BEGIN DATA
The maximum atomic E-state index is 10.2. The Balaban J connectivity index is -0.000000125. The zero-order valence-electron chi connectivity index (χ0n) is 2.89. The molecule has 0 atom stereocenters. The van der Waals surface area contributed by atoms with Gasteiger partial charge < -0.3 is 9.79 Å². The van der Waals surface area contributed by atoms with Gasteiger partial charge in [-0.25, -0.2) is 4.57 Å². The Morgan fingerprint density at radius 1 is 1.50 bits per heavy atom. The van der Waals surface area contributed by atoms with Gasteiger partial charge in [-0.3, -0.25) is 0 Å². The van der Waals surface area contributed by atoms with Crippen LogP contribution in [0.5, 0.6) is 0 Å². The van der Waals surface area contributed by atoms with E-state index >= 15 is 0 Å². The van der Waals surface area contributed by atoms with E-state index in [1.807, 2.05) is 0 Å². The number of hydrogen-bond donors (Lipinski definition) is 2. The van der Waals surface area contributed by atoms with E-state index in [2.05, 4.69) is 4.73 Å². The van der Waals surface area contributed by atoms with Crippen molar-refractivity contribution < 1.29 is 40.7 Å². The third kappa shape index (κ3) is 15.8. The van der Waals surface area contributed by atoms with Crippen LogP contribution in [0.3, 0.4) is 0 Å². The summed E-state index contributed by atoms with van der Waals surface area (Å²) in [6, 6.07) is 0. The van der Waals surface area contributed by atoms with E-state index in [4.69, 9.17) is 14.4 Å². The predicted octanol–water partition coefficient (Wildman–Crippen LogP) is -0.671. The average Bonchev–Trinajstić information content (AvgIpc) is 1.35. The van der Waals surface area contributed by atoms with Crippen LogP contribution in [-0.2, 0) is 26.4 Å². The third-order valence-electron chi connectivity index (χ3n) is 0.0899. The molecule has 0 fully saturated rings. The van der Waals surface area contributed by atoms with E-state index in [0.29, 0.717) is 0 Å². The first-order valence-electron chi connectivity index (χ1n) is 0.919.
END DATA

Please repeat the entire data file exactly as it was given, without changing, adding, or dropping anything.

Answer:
The maximum atomic E-state index is 10.2. The Balaban J connectivity index is -0.000000125. The zero-order valence-electron chi connectivity index (χ0n) is 2.89. The molecule has 0 atom stereocenters. The van der Waals surface area contributed by atoms with Gasteiger partial charge < -0.3 is 9.79 Å². The van der Waals surface area contributed by atoms with Gasteiger partial charge in [-0.25, -0.2) is 4.57 Å². The Morgan fingerprint density at radius 1 is 1.50 bits per heavy atom. The van der Waals surface area contributed by atoms with Gasteiger partial charge in [-0.3, -0.25) is 0 Å². The van der Waals surface area contributed by atoms with Crippen LogP contribution in [0.5, 0.6) is 0 Å². The van der Waals surface area contributed by atoms with E-state index >= 15 is 0 Å². The van der Waals surface area contributed by atoms with E-state index in [1.807, 2.05) is 0 Å². The number of hydrogen-bond donors (Lipinski definition) is 2. The van der Waals surface area contributed by atoms with E-state index in [2.05, 4.69) is 4.73 Å². The van der Waals surface area contributed by atoms with Crippen molar-refractivity contribution < 1.29 is 40.7 Å². The third kappa shape index (κ3) is 15.8. The van der Waals surface area contributed by atoms with Crippen LogP contribution in [0.3, 0.4) is 0 Å². The summed E-state index contributed by atoms with van der Waals surface area (Å²) in [6, 6.07) is 0. The van der Waals surface area contributed by atoms with E-state index in [4.69, 9.17) is 14.4 Å². The predicted octanol–water partition coefficient (Wildman–Crippen LogP) is -0.671. The average Bonchev–Trinajstić information content (AvgIpc) is 1.35. The van der Waals surface area contributed by atoms with Crippen LogP contribution in [-0.2, 0) is 26.4 Å². The third-order valence-electron chi connectivity index (χ3n) is 0.0899. The molecule has 0 fully saturated rings. The van der Waals surface area contributed by atoms with E-state index in [0.29, 0.717) is 0 Å². The first-order valence-electron chi connectivity index (χ1n) is 0.919.